Rare gold coin unearthed in the UK
Wednesday, June 25, 2014, 5:43 - A rare Roman gold coin has been unearthed by archaeologists at the Roman site of Vindolanda in the UK.
Romans occupied the site for some 300 years, leaving an array of artifacts behind.
While thousands of coins have been discovered at the old fort, this is the first time a gold coin has been unearthed.
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"I thought, it can’t be true, it was just sitting there as I scrapped back the soil, shining, as if someone had just dropped it," says volunteer Marcel Albert, who has been taking part in archaeological digs at Vindolanda since 2008.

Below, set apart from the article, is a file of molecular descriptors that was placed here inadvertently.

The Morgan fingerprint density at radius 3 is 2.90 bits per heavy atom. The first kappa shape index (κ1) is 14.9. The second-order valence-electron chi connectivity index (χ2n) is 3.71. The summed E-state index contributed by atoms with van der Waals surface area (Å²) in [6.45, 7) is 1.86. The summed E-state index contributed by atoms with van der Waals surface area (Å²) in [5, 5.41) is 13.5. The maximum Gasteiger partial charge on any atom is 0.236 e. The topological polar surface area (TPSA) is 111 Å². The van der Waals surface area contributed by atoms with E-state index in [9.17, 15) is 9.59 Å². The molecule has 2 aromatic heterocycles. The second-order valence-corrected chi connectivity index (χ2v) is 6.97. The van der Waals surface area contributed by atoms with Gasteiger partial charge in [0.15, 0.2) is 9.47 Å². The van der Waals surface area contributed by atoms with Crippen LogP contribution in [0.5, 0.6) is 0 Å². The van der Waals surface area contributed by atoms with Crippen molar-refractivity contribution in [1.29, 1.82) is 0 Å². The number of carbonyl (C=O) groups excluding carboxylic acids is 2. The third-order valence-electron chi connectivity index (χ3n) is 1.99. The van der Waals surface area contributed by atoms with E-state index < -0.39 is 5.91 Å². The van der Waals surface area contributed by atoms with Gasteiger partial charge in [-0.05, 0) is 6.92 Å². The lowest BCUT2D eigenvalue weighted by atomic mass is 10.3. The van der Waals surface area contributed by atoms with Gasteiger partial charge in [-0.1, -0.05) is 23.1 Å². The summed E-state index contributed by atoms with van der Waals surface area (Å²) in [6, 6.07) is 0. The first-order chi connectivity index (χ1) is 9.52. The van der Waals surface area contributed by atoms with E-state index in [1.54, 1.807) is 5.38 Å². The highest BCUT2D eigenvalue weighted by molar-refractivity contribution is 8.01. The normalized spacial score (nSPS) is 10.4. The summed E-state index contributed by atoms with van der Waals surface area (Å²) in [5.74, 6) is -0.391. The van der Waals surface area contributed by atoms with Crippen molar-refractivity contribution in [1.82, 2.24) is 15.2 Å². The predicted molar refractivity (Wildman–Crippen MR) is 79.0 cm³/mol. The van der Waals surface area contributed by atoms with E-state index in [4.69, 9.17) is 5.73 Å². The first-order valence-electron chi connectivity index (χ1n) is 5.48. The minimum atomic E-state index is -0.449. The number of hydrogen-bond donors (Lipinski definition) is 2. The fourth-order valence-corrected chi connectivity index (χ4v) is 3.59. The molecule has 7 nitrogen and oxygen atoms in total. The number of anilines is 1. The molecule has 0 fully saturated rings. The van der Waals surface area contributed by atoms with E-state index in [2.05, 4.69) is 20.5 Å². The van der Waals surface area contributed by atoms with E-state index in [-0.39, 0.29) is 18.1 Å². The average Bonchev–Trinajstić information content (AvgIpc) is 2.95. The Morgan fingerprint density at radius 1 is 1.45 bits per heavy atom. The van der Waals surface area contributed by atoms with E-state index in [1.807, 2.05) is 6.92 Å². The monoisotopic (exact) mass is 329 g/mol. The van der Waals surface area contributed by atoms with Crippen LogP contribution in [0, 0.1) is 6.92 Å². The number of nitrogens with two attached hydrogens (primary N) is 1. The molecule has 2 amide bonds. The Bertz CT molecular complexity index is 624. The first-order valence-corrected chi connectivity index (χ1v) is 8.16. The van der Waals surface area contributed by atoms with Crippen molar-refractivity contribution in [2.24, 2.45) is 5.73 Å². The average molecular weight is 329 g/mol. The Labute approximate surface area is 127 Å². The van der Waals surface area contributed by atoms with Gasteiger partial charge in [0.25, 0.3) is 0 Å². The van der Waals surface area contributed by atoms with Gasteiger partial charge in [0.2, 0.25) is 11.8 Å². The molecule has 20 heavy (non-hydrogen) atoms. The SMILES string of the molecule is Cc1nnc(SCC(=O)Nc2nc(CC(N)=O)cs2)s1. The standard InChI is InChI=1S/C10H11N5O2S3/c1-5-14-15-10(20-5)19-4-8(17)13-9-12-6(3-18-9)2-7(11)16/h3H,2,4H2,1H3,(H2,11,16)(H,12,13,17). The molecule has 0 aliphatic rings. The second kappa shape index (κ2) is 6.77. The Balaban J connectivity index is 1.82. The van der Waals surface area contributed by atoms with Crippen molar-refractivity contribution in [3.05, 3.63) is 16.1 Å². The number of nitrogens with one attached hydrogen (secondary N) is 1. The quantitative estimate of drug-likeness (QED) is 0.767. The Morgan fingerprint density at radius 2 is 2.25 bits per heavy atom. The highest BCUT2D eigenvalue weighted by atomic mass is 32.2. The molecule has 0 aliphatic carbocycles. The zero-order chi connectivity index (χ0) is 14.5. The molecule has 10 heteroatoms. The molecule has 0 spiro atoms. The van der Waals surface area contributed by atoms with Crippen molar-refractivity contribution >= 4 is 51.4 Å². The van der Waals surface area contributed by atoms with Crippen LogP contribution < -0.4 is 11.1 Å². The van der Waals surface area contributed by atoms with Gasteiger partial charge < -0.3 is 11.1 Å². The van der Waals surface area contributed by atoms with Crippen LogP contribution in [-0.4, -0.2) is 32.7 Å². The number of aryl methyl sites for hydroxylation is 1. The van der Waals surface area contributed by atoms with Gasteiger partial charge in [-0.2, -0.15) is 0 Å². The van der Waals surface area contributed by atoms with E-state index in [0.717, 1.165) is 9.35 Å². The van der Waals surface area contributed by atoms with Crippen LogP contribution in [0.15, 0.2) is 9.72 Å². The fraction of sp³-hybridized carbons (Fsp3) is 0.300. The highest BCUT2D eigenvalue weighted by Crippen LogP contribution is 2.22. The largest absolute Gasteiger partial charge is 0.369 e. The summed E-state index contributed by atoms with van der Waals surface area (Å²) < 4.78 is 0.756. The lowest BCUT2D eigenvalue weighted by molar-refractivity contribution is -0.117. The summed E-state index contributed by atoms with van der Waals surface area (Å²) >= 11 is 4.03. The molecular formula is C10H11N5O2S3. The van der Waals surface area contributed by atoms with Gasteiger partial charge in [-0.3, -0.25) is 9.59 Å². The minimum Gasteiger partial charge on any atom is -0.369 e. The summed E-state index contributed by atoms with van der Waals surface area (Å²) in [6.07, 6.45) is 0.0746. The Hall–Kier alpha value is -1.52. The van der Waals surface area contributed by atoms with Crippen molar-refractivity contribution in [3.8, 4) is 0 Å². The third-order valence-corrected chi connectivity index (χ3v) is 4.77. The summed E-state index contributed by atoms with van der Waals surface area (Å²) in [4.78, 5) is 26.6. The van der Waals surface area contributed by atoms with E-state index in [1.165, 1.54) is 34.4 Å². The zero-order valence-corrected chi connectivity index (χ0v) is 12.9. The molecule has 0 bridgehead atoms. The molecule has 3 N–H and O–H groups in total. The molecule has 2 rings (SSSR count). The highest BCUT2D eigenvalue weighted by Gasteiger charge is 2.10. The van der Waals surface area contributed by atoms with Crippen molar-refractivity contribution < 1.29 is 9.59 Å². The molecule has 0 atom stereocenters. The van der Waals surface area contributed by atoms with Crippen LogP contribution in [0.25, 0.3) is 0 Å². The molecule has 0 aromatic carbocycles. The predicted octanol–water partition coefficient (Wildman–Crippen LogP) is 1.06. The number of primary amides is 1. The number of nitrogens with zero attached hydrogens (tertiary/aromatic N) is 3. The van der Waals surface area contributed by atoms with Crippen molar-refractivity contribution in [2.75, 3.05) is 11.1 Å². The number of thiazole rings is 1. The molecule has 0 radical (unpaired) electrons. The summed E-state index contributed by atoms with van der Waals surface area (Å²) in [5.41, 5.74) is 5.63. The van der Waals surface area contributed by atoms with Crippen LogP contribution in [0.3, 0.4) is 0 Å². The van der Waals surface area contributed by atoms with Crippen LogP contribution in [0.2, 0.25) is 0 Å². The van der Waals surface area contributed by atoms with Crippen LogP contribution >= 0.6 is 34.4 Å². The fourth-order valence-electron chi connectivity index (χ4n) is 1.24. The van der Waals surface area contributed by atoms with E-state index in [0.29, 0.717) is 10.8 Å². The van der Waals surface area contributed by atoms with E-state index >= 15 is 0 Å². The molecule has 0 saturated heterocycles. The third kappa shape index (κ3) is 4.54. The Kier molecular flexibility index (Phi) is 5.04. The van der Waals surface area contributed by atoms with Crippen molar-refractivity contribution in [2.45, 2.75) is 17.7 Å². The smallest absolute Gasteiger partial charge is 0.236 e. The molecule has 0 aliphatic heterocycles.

The coin dates back to AD 64-65 and has been identified as an aureus.
The currency would have equated to more than six months' salary for a solider and had been in circulation for more than 300 years before settling into the ground at Vindolanda.
"My first find at Vindolanda nearly 20 years ago was a coin, but because of their scarcity I didn’t think for a moment that I would ever see a gold coin unearthed at the site; it was an absolutely magical moment for the whole team," Justin Blake, Deputy Director of Excavations said in a statement.
"You actually have more chance of winning the lottery than finding a gold coin on a Roman military site so this is a special and very likely one - off find," Director of Excavations Dr. Andrew Birley added.
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